Best Lines in HamletWho do you think has the best lines in Hamlet? Despite my affection for the Danish prince, I think I'm going to have to go with Polonius:Brevity is the soul of wit (act 2, scene...

Best Lines in Hamlet

Who do you think has the best lines in Hamlet? Despite my affection for the Danish prince, I think I'm going to have to go with Polonius:

Brevity is the soul of wit (act 2, scene 2)

How not to love such words from someone so completely and so comically "self-unaware"?

11 Answers | Add Yours

lmetcalf's profile pic

lmetcalf | High School Teacher | (Level 3) Senior Educator

Posted on

My favorite : "Thus conscience makes cowards of us all, / And thus the native hue of resolution is sicklied o'er with the pale cast of thought." 

We have all been there!  That is what makes Shakespeare stand the test of time -- that ability to capture truth in two short lines never fails to make me smile!

accessteacher's profile pic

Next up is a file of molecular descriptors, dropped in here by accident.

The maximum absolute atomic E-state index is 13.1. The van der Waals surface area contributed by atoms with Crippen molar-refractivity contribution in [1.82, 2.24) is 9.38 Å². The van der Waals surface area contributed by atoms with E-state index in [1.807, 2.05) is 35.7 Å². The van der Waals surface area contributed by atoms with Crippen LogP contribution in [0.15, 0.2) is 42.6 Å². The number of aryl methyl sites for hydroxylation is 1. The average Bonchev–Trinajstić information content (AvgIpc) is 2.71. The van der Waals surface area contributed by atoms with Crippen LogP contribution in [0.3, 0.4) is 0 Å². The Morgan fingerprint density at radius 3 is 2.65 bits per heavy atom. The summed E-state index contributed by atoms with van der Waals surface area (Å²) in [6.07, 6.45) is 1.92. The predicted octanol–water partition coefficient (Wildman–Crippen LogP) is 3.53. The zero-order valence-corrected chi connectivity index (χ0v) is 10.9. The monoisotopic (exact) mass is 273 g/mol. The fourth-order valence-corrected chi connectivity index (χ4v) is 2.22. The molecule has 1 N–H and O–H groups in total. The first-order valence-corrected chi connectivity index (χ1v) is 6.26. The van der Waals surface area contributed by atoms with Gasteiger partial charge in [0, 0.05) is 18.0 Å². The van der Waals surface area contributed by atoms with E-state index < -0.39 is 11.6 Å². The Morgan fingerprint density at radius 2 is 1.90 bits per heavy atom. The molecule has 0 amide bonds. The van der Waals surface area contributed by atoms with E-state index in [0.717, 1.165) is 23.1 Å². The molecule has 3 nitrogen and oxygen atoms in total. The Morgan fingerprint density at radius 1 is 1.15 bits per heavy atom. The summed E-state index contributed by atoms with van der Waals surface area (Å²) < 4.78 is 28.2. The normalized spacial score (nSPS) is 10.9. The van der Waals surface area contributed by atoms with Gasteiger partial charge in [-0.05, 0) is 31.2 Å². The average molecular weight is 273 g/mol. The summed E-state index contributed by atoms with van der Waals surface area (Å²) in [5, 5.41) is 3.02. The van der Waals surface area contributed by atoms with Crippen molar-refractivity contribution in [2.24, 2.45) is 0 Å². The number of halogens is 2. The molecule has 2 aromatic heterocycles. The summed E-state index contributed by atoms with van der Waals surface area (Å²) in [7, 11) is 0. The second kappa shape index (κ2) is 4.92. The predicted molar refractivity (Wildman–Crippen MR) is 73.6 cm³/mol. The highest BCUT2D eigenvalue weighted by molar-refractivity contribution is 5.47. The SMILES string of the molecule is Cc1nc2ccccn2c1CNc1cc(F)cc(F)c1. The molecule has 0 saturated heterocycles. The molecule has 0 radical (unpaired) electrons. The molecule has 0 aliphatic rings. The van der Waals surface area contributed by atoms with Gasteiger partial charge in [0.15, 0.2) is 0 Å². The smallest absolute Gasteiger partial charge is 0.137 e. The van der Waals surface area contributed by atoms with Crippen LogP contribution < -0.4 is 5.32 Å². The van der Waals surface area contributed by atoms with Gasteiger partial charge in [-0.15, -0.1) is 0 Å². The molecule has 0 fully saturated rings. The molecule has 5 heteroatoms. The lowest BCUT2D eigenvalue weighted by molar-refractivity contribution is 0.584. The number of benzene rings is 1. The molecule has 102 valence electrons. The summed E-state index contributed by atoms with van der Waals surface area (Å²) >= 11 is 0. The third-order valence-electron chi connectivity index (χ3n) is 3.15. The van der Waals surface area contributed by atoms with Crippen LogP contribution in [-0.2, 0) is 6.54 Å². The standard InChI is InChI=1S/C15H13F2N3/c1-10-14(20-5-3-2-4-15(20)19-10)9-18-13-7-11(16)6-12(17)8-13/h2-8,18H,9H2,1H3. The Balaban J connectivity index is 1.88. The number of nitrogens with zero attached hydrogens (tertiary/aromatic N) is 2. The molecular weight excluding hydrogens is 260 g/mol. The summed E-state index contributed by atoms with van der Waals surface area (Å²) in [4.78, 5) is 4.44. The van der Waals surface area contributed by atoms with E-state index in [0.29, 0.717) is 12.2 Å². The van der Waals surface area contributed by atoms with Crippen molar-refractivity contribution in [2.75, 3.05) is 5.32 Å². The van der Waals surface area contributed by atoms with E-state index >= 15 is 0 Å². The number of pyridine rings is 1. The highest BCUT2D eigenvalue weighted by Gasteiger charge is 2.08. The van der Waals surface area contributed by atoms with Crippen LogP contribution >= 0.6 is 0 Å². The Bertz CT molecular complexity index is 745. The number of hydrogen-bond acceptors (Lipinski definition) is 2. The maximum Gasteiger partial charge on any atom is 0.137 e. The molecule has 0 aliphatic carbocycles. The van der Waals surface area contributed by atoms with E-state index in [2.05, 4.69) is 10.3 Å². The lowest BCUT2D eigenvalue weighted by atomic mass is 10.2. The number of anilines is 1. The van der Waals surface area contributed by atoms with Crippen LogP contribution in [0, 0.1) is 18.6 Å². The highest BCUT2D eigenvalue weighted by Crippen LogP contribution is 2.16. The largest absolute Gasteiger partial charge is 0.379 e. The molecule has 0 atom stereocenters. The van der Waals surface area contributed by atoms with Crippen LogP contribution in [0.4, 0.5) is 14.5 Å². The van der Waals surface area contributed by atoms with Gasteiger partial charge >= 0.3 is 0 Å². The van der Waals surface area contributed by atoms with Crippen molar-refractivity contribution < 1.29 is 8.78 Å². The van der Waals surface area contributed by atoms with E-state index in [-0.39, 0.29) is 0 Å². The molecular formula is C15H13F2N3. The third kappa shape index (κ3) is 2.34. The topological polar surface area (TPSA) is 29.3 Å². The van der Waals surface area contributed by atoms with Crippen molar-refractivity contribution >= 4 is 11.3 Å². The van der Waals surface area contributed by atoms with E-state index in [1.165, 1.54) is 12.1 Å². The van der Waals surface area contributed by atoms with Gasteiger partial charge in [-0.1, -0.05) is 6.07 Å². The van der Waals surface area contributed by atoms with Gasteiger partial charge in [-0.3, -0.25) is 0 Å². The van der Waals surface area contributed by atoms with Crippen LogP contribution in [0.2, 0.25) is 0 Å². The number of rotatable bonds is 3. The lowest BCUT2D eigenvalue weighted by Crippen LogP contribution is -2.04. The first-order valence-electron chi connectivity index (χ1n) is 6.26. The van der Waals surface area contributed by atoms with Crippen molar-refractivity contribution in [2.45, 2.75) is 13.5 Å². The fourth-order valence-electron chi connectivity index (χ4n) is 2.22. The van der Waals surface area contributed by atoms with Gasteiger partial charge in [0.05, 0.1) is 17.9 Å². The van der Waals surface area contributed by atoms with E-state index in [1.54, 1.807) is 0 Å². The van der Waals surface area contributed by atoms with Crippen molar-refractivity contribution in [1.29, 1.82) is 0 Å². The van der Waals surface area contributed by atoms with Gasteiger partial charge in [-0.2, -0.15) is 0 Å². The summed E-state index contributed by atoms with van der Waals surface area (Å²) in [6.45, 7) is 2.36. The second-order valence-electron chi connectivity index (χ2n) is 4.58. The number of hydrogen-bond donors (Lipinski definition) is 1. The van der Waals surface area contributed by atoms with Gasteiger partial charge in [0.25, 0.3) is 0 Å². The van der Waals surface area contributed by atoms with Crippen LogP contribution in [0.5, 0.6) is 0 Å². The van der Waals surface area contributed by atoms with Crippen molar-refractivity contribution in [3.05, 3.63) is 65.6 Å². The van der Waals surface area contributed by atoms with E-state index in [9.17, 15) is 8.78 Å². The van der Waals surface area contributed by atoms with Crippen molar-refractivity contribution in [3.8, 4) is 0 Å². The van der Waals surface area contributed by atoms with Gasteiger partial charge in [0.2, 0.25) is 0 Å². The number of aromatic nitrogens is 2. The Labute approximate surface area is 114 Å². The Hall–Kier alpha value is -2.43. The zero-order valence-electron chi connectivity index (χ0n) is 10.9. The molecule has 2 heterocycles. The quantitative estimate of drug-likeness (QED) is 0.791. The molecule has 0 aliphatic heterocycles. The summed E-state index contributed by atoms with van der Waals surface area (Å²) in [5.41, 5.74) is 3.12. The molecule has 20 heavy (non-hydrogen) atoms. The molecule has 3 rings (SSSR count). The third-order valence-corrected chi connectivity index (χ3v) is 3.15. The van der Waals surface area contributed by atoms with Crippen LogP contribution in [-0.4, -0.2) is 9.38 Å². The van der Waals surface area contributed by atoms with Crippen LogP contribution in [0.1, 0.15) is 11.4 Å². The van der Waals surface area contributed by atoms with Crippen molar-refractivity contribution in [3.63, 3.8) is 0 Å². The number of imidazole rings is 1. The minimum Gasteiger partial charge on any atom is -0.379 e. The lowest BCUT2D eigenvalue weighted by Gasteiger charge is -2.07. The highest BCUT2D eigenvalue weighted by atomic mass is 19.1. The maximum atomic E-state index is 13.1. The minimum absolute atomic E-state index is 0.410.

accessteacher | High School Teacher | (Level 3) Distinguished Educator

Posted on

The one I quote most to my students and my children is tishmel's quote - "To thine own self be true", but really there are so many to quote and learn from I think we are spoilt for choice. This quote to me captures the essence of what it is to be human and how we should live.

cybil's profile pic

cybil | High School Teacher | (Level 1) Educator

Posted on

Pithy remarks like these two are among my favorites: 

"...one may smile and smile and be a villain" (1.5.109) and "Madness in great ones must not unwatched go" (3.1.104)

malibrarian's profile pic

malibrarian | High School Teacher | (Level 1) Educator

Posted on

"There are more things in heaven and earth, Horatio, than are dreamt of in your philosophy."  Act I, scene 5

I agree with Jamie - This play is full of lines that are used commonly and alluded to regularly...and half the time people don't even know where they came from!

jamie-wheeler's profile pic

Jamie Wheeler | College Teacher | eNotes Employee

Posted on

It's amazing how much of Shakespeare has entered our everyday speech. From Hamlet, "The lady doth protest too much." (3.2.29)

tishmel's profile pic

tishmel | Student, Undergraduate | (Level 2) Honors

Posted on

My favorite is probably "To thine own self be true"  (Act I, Scene 3).

nedsneebly's profile pic

nedsneebly | Student, Undergraduate | (Level 2) eNoter

Posted on

one of my favorite lines is " lord we know what we are, but not what we may be."- hamlet

We’ve answered 318,980 questions. We can answer yours, too.

Ask a question